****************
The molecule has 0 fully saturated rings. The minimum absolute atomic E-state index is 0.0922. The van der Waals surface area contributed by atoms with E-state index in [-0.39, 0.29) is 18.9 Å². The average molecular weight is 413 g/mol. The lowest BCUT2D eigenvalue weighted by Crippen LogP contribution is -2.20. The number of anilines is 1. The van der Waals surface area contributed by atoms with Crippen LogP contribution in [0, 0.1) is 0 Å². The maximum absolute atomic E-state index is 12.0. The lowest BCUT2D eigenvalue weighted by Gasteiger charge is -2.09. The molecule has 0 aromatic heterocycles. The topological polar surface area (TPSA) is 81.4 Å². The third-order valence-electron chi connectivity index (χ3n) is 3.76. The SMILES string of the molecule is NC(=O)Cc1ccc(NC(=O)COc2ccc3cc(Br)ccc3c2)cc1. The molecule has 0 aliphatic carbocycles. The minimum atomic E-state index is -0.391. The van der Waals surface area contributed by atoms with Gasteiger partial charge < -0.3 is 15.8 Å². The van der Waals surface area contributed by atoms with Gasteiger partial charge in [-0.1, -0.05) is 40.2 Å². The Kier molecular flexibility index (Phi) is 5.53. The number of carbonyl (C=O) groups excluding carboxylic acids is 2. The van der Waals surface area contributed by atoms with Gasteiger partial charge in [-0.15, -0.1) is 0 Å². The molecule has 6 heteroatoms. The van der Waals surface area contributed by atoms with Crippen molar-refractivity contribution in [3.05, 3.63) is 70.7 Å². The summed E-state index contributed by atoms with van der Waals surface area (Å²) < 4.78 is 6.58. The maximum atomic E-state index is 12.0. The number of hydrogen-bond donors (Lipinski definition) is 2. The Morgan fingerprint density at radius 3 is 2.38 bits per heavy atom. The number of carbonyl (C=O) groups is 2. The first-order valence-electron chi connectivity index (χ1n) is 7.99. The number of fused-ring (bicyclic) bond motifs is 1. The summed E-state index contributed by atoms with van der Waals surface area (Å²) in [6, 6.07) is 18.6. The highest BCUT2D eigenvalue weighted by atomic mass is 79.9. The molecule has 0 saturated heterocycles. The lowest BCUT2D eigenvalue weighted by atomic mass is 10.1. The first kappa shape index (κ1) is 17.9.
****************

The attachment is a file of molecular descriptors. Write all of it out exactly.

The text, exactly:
The molecule has 0 fully saturated rings. The minimum absolute atomic E-state index is 0.0922. The van der Waals surface area contributed by atoms with E-state index in [-0.39, 0.29) is 18.9 Å². The average molecular weight is 413 g/mol. The lowest BCUT2D eigenvalue weighted by Crippen LogP contribution is -2.20. The number of anilines is 1. The van der Waals surface area contributed by atoms with Crippen LogP contribution in [0, 0.1) is 0 Å². The maximum absolute atomic E-state index is 12.0. The lowest BCUT2D eigenvalue weighted by Gasteiger charge is -2.09. The molecule has 0 aromatic heterocycles. The topological polar surface area (TPSA) is 81.4 Å². The third-order valence-electron chi connectivity index (χ3n) is 3.76. The SMILES string of the molecule is NC(=O)Cc1ccc(NC(=O)COc2ccc3cc(Br)ccc3c2)cc1. The molecule has 0 aliphatic carbocycles. The minimum atomic E-state index is -0.391. The van der Waals surface area contributed by atoms with Gasteiger partial charge < -0.3 is 15.8 Å². The van der Waals surface area contributed by atoms with Gasteiger partial charge in [-0.1, -0.05) is 40.2 Å². The Kier molecular flexibility index (Phi) is 5.53. The number of carbonyl (C=O) groups excluding carboxylic acids is 2. The van der Waals surface area contributed by atoms with Gasteiger partial charge in [-0.15, -0.1) is 0 Å². The molecule has 6 heteroatoms. The van der Waals surface area contributed by atoms with Crippen molar-refractivity contribution in [3.05, 3.63) is 70.7 Å². The summed E-state index contributed by atoms with van der Waals surface area (Å²) < 4.78 is 6.58. The maximum atomic E-state index is 12.0. The number of hydrogen-bond donors (Lipinski definition) is 2. The Morgan fingerprint density at radius 3 is 2.38 bits per heavy atom. The number of carbonyl (C=O) groups is 2. The first-order valence-electron chi connectivity index (χ1n) is 7.99. The number of fused-ring (bicyclic) bond motifs is 1. The summed E-state index contributed by atoms with van der Waals surface area (Å²) in [6, 6.07) is 18.6. The highest BCUT2D eigenvalue weighted by atomic mass is 79.9. The molecule has 0 saturated heterocycles. The lowest BCUT2D eigenvalue weighted by atomic mass is 10.1. The first kappa shape index (κ1) is 17.9.